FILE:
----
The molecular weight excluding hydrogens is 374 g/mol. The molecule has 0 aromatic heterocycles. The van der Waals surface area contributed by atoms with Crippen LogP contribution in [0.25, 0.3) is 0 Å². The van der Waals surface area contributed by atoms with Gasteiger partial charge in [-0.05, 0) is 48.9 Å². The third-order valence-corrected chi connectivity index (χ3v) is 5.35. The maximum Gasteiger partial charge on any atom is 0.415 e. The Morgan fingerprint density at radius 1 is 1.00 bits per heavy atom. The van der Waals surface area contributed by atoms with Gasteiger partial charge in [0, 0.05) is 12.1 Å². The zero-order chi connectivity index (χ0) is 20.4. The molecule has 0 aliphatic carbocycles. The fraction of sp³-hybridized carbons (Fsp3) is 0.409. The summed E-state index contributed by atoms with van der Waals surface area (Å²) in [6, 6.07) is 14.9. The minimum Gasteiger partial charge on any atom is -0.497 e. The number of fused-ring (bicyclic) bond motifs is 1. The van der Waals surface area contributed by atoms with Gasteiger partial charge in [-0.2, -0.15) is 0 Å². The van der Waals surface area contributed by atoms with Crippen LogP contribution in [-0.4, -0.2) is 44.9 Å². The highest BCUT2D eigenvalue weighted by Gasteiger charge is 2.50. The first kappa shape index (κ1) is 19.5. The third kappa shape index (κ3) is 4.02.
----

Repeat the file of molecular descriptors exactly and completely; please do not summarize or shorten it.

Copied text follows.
The molecular weight excluding hydrogens is 374 g/mol. The molecule has 0 aromatic heterocycles. The van der Waals surface area contributed by atoms with Crippen LogP contribution in [0.25, 0.3) is 0 Å². The van der Waals surface area contributed by atoms with Gasteiger partial charge in [-0.05, 0) is 48.9 Å². The third-order valence-corrected chi connectivity index (χ3v) is 5.35. The maximum Gasteiger partial charge on any atom is 0.415 e. The Morgan fingerprint density at radius 1 is 1.00 bits per heavy atom. The van der Waals surface area contributed by atoms with Gasteiger partial charge in [0, 0.05) is 12.1 Å². The zero-order chi connectivity index (χ0) is 20.4. The molecule has 0 aliphatic carbocycles. The fraction of sp³-hybridized carbons (Fsp3) is 0.409. The summed E-state index contributed by atoms with van der Waals surface area (Å²) in [6, 6.07) is 14.9. The minimum Gasteiger partial charge on any atom is -0.497 e. The number of fused-ring (bicyclic) bond motifs is 1. The van der Waals surface area contributed by atoms with Gasteiger partial charge in [-0.2, -0.15) is 0 Å². The van der Waals surface area contributed by atoms with Crippen LogP contribution in [-0.4, -0.2) is 44.9 Å². The highest BCUT2D eigenvalue weighted by Gasteiger charge is 2.50. The first kappa shape index (κ1) is 19.5. The third kappa shape index (κ3) is 4.02.